Hydration Matters: The Interaction Patterns of Water and Oxide Crystals Revealed

Hydration Matters: The Interaction Patterns of Water and Oxide Crystals Revealed

In a study recently published in the journal Nanoscale, researchers from Kanazawa University and AGC Inc. use three-dimensional atomic force microscopy to study the hydrated form and structure of commonly occurring oxide crystals.

While sapphire and quartz are oxide crystals used in a wide range of industrial applications, the atomic-scale structures of these materials are not well understood. The major chemical components of sapphire and quartz are aluminum oxide and silicon dioxide, respectively. These components have a high affinity for water, which affects the chemical reactivity of the crystals. Thus, a thorough knowledge of the water-binding properties of these oxides is important for further innovative applications.

To date, traditional microscopic methods have only provided insights into the two-dimensional topography of their surfaces. Now, a research team led by Keisuke Miyazawa from the NanoLSI at Kanazawa University has developed three-dimensional (3D) microscopy technique for a detailed study of the interaction of the surfaces of these materials with water.

The team started by looking at the surface structures and its hydration structures of sapphire and α-quartz in water. For this, they used an advanced form of microscopy known as 3D atomic force microscopy (3D-AFM). Oxide crystals usually have hydroxyl (OH) groups, which are the main “water-binding” molecules, closely linked with the oxides. Hence, the team studied the OH groups and its hydration structures on both crystals when immersed in water. They found that the hydration layer on sapphire was not uniform because of the nonuniform local distributions of the surface OH groups. On the other hand, the hydration layer on α-quartz was uniform because of the atomically flat distributions of the surface OH groups.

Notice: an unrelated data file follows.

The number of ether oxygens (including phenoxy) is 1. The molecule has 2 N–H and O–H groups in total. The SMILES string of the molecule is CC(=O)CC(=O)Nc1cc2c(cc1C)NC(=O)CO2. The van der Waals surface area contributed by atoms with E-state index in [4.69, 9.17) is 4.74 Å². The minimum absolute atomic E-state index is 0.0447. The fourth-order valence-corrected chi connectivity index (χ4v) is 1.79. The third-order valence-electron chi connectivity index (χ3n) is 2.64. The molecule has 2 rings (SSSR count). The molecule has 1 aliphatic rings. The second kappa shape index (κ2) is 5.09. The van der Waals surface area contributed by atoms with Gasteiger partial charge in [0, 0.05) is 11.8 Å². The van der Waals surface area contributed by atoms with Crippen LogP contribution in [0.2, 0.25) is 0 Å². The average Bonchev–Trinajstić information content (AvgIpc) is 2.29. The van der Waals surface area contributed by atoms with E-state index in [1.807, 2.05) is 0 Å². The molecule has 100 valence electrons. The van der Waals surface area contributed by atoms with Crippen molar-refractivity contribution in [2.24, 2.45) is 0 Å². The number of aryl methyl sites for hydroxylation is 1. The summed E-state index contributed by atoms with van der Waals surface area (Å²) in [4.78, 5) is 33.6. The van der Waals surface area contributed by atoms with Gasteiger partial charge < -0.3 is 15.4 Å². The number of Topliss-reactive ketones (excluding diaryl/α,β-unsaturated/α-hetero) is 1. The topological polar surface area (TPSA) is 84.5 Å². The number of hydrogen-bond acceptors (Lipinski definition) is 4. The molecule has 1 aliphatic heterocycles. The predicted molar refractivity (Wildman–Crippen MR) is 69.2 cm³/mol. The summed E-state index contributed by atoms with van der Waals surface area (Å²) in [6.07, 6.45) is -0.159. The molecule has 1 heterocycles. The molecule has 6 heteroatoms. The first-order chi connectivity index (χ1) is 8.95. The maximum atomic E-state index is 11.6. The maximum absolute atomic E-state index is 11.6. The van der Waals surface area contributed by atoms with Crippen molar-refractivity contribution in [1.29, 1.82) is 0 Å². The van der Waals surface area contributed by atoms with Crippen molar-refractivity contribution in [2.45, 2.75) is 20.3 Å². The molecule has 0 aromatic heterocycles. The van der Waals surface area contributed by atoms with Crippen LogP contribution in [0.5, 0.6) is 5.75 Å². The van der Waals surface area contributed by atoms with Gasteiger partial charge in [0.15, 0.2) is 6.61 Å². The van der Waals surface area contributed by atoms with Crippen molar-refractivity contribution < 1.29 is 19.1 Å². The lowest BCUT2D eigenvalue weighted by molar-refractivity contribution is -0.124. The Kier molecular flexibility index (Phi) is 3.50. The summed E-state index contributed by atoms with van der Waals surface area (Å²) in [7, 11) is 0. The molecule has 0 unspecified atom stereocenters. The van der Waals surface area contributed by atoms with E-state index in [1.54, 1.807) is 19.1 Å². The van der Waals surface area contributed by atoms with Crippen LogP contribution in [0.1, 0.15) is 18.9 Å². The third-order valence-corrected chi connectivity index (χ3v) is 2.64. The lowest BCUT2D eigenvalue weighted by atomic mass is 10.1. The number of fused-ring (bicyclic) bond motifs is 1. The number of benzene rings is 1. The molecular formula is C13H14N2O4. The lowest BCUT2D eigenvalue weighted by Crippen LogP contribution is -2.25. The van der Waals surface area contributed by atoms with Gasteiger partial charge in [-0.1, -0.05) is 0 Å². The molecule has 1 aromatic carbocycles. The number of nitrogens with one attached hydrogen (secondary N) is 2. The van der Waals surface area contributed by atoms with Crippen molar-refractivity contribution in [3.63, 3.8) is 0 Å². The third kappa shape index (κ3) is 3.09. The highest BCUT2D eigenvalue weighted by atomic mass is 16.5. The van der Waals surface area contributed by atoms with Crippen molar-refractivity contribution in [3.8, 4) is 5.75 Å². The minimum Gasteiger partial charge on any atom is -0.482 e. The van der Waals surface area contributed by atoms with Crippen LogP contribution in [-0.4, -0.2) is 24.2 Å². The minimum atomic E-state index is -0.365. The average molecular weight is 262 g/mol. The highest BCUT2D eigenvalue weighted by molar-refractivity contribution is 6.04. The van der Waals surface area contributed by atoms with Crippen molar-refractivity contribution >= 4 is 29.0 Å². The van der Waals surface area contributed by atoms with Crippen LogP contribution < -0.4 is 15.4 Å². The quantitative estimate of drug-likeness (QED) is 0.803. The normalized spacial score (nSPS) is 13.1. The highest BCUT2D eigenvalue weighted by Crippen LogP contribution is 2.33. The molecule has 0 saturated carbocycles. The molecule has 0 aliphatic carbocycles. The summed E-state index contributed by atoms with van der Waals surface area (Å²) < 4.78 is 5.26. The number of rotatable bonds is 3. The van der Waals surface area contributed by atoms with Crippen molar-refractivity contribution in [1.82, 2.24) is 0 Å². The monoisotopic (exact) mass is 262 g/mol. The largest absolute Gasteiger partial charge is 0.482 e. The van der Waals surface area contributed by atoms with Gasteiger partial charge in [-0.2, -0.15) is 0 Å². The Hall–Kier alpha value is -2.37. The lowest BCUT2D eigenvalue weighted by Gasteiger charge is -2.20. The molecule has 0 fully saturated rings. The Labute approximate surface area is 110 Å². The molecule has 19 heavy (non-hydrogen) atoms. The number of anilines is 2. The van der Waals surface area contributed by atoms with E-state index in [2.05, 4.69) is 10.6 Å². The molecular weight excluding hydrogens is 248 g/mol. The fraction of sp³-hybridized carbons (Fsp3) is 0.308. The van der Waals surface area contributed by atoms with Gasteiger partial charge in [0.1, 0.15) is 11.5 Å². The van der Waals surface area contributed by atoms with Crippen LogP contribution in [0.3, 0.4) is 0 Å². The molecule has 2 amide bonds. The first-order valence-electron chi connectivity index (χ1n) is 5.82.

When the interaction force of these oxides for water was subsequently measured, it was found that a greater force was required to break the water-crystal bonds in sapphire than in α-quartz. Lastly, it was also discovered that this affinity was much higher in regions where the oxides were in close proximity to the OH groups.

This study showed that the hydration structures of oxides are dependent on the location and density of OH groups, in addition to the hydrogen bonding (the chemical bond used to bind to water) strength of the OH groups. What’s more, it was successfully shown here that 3D-AFM can be used in unraveling the interaction of water with several surfaces, a potential avenue for understanding solid-liquid interactions better. “This study contributes to the application of 3D-AFM in exploring atomic scale hydration structures on various surfaces, and hence, to a wide range of solid–liquid interfacial research fields,” conclude the researchers.


3D atomic force microscopy (3D-AFM): AFM is an advanced form of microscopy wherein a sharp tip is mounted on a cantilever and follows the surface of a molecule. As it does so, the tip emits signals based on its movement, which helps identify the topography of the molecule. However, understanding the deeper structures of molecules requires a three-dimensional overview of their surfaces. Thus, researchers used a more advanced version of AFM in this study, which captured the structure of hydrated crystals in 3D.


Top. Atomic-scale structures of the (a) sapphire and (b) α-quartz surfaces in water

Top. Atomic-scale structures of the (a) sapphire and (b) α-quartz surfaces in water. (green = OH groups and red and blue = oxide groups).
Middle. Vertical cross-sections of hydration structures on the (c) sapphire and (d) α-quartz surfaces.
Bottom. 1st hydration layers on the (e) sapphire and (f) α-quartz surfaces. 


Read the original article on Kanazawa University.